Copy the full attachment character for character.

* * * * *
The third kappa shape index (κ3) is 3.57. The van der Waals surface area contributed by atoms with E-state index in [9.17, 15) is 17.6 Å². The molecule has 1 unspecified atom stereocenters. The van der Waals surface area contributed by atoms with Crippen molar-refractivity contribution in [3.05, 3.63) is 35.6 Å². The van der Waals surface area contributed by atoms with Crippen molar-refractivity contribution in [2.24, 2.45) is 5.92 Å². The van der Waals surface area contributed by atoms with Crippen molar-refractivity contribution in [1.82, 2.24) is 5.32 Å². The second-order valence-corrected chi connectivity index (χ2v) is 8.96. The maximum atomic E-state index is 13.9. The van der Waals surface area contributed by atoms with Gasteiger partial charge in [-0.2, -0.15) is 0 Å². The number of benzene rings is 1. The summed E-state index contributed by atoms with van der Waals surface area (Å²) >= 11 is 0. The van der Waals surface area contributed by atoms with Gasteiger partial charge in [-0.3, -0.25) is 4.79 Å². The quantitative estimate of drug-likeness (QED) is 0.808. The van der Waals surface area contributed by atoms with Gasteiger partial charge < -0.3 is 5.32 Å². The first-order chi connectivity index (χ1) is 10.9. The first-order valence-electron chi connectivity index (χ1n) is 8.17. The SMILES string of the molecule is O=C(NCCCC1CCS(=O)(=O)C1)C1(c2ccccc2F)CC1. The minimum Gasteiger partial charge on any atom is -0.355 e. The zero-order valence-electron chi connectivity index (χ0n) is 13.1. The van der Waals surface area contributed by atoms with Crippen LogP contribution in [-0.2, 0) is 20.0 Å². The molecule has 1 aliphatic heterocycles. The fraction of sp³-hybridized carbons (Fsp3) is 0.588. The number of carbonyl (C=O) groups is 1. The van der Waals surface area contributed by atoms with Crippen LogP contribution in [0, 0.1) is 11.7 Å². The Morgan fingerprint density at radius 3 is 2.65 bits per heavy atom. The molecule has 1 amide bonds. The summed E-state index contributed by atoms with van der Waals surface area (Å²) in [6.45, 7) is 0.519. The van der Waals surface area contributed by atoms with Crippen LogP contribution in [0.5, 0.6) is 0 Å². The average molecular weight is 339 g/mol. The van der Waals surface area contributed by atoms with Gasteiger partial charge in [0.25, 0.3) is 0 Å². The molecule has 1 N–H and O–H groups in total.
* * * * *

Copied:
The third kappa shape index (κ3) is 3.57. The van der Waals surface area contributed by atoms with E-state index in [9.17, 15) is 17.6 Å². The molecule has 1 unspecified atom stereocenters. The van der Waals surface area contributed by atoms with Crippen molar-refractivity contribution in [3.05, 3.63) is 35.6 Å². The van der Waals surface area contributed by atoms with Crippen molar-refractivity contribution in [2.24, 2.45) is 5.92 Å². The van der Waals surface area contributed by atoms with Crippen molar-refractivity contribution in [1.82, 2.24) is 5.32 Å². The second-order valence-corrected chi connectivity index (χ2v) is 8.96. The maximum atomic E-state index is 13.9. The van der Waals surface area contributed by atoms with Gasteiger partial charge in [-0.2, -0.15) is 0 Å². The number of benzene rings is 1. The summed E-state index contributed by atoms with van der Waals surface area (Å²) >= 11 is 0. The van der Waals surface area contributed by atoms with Gasteiger partial charge in [-0.3, -0.25) is 4.79 Å². The quantitative estimate of drug-likeness (QED) is 0.808. The van der Waals surface area contributed by atoms with Gasteiger partial charge < -0.3 is 5.32 Å². The first-order chi connectivity index (χ1) is 10.9. The first-order valence-electron chi connectivity index (χ1n) is 8.17. The SMILES string of the molecule is O=C(NCCCC1CCS(=O)(=O)C1)C1(c2ccccc2F)CC1. The minimum Gasteiger partial charge on any atom is -0.355 e. The zero-order valence-electron chi connectivity index (χ0n) is 13.1. The van der Waals surface area contributed by atoms with Crippen LogP contribution in [-0.2, 0) is 20.0 Å². The molecule has 1 aliphatic heterocycles. The fraction of sp³-hybridized carbons (Fsp3) is 0.588. The number of carbonyl (C=O) groups is 1. The van der Waals surface area contributed by atoms with Crippen LogP contribution in [0, 0.1) is 11.7 Å². The Morgan fingerprint density at radius 3 is 2.65 bits per heavy atom. The molecule has 1 amide bonds. The summed E-state index contributed by atoms with van der Waals surface area (Å²) in [6.45, 7) is 0.519. The van der Waals surface area contributed by atoms with Crippen LogP contribution in [0.5, 0.6) is 0 Å². The average molecular weight is 339 g/mol. The van der Waals surface area contributed by atoms with Gasteiger partial charge in [0.25, 0.3) is 0 Å². The molecule has 1 N–H and O–H groups in total.